Transgender individuals often experience poor health outcomes, particularly when it comes to cancer. Compared with cisgender individuals, transgender individuals may be diagnosed with cancer at later stages, be less likely to receive treatment, and have worse survival for many cancer types. The disparities extend to survivorship, where transgender people report significant unmet needs, including lack of coordination between gender-affirming care and cancer care, oncology clinician understanding of transgender patient care needs, and transgender-specific resources.

“Transgender patients are considered sexual and gender minorities, and oncology nurses are vital in understanding their unique needs as they move through the healthcare system,” ONS member Georgina (Gigi) Rodgers, BSN, RN, OCN®, NE-BC, director of clinical cancer services at Taussig Cancer Center at Cleveland Clinic in Ohio and president of the ONS Cleveland Chapter, said. “It is common for transgender patients to avoid seeking health care and disclosing their sexual orientation and gender identity because of fear of discrimination and poor treatment.”

ONS member Georgina (Gigi) Rodgers, BSN, RN, OCN®, NE-BC, director of clinical cancer services at Taussig Cancer Center at Cleveland Clinic in Ohio and president of the ONS Cleveland Chapter
ONS member Georgina (Gigi) Rodgers, BSN, RN, OCN®, NE-BC, director of clinical cancer services at Taussig Cancer Center at Cleveland Clinic in Ohio

Transgender individuals report experiencing marginalization from bias, discrimination, and sociopolitical barriers throughout the healthcare system, even with their health insurance coverage.

“Transgender individuals have a unique cancer care experience because our systems of care reinforce gender expectations that create barriers to affirming cancer care. Though there is no universal experience, transgender patients are more likely to be mistrustful of healthcare systems and providers because of prior discrimination and violence,” ONS member Liz Arthur, PhD, APRN-CNP, AOCNP®, nurse scientist at The Ohio State University Comprehensive Cancer Center’s Arthur G. James Cancer Hospital and Richard J. Solove Research Institute, assistant professor at The Ohio State University College of Nursing, both in Columbus, and member of the ONS Columbus Chapter, said. “The good news is that we can take action to make our cancer care spaces welcoming environments for transgender people.”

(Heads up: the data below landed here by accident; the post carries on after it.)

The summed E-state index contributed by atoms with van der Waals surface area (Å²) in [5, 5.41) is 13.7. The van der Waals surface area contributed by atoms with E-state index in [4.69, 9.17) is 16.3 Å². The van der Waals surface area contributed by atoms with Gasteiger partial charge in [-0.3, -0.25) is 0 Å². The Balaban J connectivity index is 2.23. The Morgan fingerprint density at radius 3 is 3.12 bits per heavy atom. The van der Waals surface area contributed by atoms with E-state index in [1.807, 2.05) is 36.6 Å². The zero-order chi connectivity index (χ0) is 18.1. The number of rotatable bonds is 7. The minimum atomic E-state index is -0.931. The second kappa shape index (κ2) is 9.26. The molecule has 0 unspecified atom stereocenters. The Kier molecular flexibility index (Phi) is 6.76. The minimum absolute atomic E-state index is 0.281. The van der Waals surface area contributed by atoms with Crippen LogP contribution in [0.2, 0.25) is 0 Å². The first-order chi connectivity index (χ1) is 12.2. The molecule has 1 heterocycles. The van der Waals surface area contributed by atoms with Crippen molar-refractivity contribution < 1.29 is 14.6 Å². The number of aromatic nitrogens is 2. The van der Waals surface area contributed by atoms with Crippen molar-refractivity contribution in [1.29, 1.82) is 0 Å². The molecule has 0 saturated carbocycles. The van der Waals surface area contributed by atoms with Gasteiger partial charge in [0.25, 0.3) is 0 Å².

Understand Transgender Patients’ Unique Challenges and Barriers

This patient population frequently confronts health disparities and barriers spanning the cancer continuum. Arthur explained that transgender individuals often report being denied health care or having negative experiences with healthcare providers related to their gender, leading to medical mistrust and delays in seeking care and treatment.

“It is also important to consider the compounding issues of racism, transphobia, and ableism into the oppressive influence on these patients,” Rodgers said. Those issues present barriers to cancer care before a patient even steps foot into a healthcare setting, and healthcare professionals must assess for such situations and intervene with resources or referrals. For example, Rodgers said that her cancer center cared for one transgender patient who had to use a ridesharing service to get to their appointments.

“The patient would insist on scheduling treatment early in the day because she did not want to use a rideshare service after dark in the city as a transgender woman. She felt it was unsafe,” Rodgers said. “Learning of her fear compounded with her diagnosis was eye-opening.”

A lack of gender-inclusive resources for transgender and nonbinary patients with cancer is another barrier to high-quality care. Arthur advised developing all-gender restrooms and waiting rooms; medical forms and records that reflect the patient’s chosen name, pronouns, gender, and an organ inventory and history; inclusive signage and marketing materials; and inclusive patient education materials and resources.

Arthur recalled one nonbinary patient’s experience from her research in patients with breast or chest cancer who are part of the LGBTQ+ community. The patient used they/them pronouns and was being seen by a gender-affirming clinician for evaluation prior to top surgery to create a gender-neutral chest contour.

ONS member Liz Arthur, PhD, APRN-CNP, AOCNP®, nurse scientist at The Ohio State University Comprehensive Cancer Center’s Arthur G. James Cancer Hospital and Richard J. Solove Research Institute, assistant professor at The Ohio State University College of Nursing, both in Columbus, and member of the ONS Columbus Chapter
ONS member Liz Arthur, PhD, APRN-CNP, AOCNP®, nurse scientist at The Ohio State University Comprehensive Cancer Center’s Arthur G. James Cancer Hospital and Richard J. Solove Research Institute